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What Department Safety Coordinators Need to Know

Learn about the responsibilities of a Department Safety Coordinator.

Department Safety Coordinators (DSC) are appointed by their departments to facilitate the flow of health and safety information and programs from Environment, Health & Safety (EH&S) into the UC San Diego workplace.

Established in 1990, the first of its kind in the UC system, the program has succeeded in its primary goal of helping to better inform personnel about job-related safety risks.

Continued success depends upon the individual efforts of our network of DSCs.

Who is your DSC?

Some departments with multiple locations have more than one DSC. Contact if you need help locating your DSC.

Designate a DSC

Large departments and departments with multiple locations may need more than one DSC to be effective.

DSC responsibilities

Be a health and safety resource for co-workers.

If you can't answer their questions, contact EH&S, (858) 534-3660, for assistance.

  • Perform annual workplace inspections to identify and correct hazards in administrative workplaces (areas where hazardous materials are not used).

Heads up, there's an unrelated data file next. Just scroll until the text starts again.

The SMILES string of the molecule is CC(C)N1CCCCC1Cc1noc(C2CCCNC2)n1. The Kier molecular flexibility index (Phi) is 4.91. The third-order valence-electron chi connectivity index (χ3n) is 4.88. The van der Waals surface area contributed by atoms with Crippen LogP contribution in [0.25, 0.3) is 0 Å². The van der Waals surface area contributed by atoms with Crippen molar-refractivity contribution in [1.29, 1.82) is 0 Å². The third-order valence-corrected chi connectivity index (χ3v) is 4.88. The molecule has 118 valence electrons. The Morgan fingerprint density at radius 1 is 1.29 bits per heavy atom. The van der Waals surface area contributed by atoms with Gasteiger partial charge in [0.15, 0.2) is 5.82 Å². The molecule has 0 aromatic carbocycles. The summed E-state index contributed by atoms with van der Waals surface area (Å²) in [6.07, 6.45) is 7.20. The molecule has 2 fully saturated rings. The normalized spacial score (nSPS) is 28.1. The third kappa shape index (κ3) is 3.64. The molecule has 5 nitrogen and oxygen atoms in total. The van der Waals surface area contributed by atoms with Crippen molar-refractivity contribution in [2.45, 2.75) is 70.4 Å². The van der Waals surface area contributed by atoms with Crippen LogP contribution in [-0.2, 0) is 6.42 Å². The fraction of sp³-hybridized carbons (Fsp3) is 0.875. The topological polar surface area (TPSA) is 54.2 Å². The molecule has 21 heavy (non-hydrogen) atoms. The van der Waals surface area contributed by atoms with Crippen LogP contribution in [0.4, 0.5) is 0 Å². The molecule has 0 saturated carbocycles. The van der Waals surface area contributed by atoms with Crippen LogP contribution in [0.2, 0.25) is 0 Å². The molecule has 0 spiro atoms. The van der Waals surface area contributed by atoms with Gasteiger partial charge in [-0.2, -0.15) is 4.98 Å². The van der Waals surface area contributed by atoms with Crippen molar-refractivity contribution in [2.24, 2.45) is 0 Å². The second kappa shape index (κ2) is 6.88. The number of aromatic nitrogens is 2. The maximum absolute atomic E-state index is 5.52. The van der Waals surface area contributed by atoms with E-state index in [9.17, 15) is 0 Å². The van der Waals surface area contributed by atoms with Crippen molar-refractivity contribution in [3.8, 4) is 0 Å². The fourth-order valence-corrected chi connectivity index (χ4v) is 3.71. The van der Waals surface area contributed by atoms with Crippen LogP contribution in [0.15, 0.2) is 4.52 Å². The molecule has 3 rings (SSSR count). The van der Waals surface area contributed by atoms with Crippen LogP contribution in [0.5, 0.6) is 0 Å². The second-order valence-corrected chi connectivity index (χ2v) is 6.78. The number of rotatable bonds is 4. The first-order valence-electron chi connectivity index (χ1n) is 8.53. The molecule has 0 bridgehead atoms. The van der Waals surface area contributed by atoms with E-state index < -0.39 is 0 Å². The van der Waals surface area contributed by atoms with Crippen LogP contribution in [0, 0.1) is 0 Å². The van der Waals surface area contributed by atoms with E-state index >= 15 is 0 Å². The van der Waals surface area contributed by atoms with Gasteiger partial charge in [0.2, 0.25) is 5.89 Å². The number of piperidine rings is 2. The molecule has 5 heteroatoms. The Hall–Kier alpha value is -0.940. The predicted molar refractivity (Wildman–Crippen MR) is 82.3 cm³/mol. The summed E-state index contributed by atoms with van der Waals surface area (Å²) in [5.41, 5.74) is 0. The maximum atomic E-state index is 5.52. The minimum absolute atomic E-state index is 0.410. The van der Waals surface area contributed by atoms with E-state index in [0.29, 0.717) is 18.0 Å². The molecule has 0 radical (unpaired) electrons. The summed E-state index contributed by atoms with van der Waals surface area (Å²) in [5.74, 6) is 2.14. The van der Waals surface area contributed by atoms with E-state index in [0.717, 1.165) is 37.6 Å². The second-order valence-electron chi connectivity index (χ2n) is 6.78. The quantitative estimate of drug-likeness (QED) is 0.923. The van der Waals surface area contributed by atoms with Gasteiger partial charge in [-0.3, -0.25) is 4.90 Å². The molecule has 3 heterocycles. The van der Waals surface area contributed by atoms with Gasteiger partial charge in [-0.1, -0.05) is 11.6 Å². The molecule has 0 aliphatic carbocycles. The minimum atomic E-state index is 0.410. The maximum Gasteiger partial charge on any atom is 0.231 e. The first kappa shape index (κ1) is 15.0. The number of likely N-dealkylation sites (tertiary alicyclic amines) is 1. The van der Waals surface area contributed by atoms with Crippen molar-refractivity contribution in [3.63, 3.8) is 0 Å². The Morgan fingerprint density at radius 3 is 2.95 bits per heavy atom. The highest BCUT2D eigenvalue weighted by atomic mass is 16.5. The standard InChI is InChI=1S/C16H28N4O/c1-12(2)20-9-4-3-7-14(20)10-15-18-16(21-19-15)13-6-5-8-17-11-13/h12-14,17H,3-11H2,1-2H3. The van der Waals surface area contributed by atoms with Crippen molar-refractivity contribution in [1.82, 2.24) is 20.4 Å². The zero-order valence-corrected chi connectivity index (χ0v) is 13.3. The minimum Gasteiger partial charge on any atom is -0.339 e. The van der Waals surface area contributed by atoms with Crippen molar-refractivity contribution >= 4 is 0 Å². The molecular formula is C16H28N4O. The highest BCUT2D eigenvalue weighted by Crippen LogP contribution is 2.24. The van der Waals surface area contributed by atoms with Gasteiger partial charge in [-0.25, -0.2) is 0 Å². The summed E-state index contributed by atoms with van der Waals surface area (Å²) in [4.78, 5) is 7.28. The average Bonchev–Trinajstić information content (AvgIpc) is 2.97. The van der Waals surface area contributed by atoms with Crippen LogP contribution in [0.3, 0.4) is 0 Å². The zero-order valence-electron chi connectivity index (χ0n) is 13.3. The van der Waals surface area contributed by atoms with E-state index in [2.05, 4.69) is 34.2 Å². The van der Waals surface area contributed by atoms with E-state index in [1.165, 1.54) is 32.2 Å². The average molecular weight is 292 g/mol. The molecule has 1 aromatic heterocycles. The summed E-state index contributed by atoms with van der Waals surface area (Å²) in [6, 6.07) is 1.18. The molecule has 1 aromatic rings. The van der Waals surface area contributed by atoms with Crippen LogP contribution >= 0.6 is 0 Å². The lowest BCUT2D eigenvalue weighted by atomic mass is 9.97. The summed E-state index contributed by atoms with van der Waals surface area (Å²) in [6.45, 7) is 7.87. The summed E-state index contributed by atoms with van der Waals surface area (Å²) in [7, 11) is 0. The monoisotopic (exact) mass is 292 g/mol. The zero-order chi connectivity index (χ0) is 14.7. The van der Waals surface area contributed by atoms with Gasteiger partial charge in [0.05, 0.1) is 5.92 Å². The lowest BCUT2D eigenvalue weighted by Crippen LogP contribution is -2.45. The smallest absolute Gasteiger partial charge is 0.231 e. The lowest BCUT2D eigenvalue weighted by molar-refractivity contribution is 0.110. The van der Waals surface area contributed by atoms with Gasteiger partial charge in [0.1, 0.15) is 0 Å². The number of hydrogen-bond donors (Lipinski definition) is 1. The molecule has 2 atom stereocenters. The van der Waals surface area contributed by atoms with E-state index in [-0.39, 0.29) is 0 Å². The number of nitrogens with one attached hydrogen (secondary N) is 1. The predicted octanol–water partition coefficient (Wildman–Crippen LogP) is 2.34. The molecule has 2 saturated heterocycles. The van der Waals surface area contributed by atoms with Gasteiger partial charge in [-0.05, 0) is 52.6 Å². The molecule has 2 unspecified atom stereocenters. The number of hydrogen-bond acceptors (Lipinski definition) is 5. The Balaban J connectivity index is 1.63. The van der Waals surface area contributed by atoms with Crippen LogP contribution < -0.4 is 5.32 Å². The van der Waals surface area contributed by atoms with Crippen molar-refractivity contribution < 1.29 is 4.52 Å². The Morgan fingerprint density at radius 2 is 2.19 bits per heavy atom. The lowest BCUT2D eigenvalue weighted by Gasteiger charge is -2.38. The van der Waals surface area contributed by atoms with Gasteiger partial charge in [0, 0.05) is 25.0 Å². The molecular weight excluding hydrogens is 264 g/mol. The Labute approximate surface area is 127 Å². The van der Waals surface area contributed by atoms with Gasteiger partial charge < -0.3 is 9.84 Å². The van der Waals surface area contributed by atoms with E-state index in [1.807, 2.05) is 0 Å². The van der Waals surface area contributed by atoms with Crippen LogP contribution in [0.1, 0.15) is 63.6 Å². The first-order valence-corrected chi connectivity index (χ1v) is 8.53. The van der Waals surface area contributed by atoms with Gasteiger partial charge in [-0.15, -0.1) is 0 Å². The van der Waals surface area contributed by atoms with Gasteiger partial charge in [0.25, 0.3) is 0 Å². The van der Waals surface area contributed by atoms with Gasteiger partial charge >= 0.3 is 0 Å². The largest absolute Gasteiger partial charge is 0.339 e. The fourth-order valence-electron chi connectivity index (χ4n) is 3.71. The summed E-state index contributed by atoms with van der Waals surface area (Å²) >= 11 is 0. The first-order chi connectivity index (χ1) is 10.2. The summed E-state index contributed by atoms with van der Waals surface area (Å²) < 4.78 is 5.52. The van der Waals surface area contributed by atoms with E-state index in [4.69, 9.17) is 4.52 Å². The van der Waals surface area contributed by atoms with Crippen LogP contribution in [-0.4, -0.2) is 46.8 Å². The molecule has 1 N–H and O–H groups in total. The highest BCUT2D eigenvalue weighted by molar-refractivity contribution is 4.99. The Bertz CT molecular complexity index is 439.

Post safety information on bulletin boards or in break rooms.

All items are available by request from EH&S, (858) 534-3660.

Resources to help you do the job

You don't have to start from scratch.

DSC training

Increase your DSC knowledge when you take DSC training.

Network with other DSCs in the class to find out how they meet the same kind of challenges you may encounter.


Department Safety Coordinators (DSCs) are different from Area Safety Coordinators (ASCs).

  • Department Safety Coordinators represent all their co-workers, regardless of the kind of work performed. Every department should have at least one DSC. Large departments and departments with multiple locations may need more than one DSC to be effective.
  • Area Safety Coordinators do not serve an entire department. An ASC is assigned to a specific facility where work with hazardous material occurs — typically a shop, studio, or research facility. Read What ASCs Need to Know.

Note: Some departments with higher risk workplaces employ a Department Safety Officer (DSO), a career safety professional.

For more information, contact the EH&S safety training manager.
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